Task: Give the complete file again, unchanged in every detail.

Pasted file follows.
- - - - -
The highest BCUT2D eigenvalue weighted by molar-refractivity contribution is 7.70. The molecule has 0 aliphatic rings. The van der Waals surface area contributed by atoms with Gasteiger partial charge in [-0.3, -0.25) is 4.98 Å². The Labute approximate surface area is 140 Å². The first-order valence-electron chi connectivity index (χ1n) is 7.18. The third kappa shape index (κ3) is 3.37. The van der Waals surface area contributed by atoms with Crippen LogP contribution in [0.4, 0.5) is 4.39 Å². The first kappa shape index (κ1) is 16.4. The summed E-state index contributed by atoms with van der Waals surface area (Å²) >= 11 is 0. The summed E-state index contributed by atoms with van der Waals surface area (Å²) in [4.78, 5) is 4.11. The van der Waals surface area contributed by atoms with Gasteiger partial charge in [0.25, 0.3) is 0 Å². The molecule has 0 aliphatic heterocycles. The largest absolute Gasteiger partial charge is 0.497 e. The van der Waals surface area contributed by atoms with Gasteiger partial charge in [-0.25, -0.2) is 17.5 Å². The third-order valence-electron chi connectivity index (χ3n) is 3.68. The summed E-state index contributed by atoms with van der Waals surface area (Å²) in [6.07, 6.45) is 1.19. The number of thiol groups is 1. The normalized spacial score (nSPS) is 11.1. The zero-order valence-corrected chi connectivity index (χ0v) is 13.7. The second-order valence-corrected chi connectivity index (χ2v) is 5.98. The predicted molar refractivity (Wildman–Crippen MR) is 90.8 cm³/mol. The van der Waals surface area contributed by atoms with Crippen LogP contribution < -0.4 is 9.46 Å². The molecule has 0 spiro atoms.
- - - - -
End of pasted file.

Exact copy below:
The highest BCUT2D eigenvalue weighted by molar-refractivity contribution is 7.70. The molecule has 0 aliphatic rings. The van der Waals surface area contributed by atoms with Gasteiger partial charge in [-0.3, -0.25) is 4.98 Å². The Labute approximate surface area is 140 Å². The first-order valence-electron chi connectivity index (χ1n) is 7.18. The third kappa shape index (κ3) is 3.37. The van der Waals surface area contributed by atoms with Crippen LogP contribution in [0.4, 0.5) is 4.39 Å². The first kappa shape index (κ1) is 16.4. The summed E-state index contributed by atoms with van der Waals surface area (Å²) >= 11 is 0. The summed E-state index contributed by atoms with van der Waals surface area (Å²) in [4.78, 5) is 4.11. The van der Waals surface area contributed by atoms with Gasteiger partial charge in [0.25, 0.3) is 0 Å². The molecule has 0 aliphatic heterocycles. The largest absolute Gasteiger partial charge is 0.497 e. The van der Waals surface area contributed by atoms with Gasteiger partial charge in [-0.25, -0.2) is 17.5 Å². The third-order valence-electron chi connectivity index (χ3n) is 3.68. The summed E-state index contributed by atoms with van der Waals surface area (Å²) in [6.07, 6.45) is 1.19. The number of thiol groups is 1. The normalized spacial score (nSPS) is 11.1. The zero-order valence-corrected chi connectivity index (χ0v) is 13.7. The second-order valence-corrected chi connectivity index (χ2v) is 5.98. The predicted molar refractivity (Wildman–Crippen MR) is 90.8 cm³/mol. The van der Waals surface area contributed by atoms with Crippen LogP contribution < -0.4 is 9.46 Å². The molecule has 0 spiro atoms.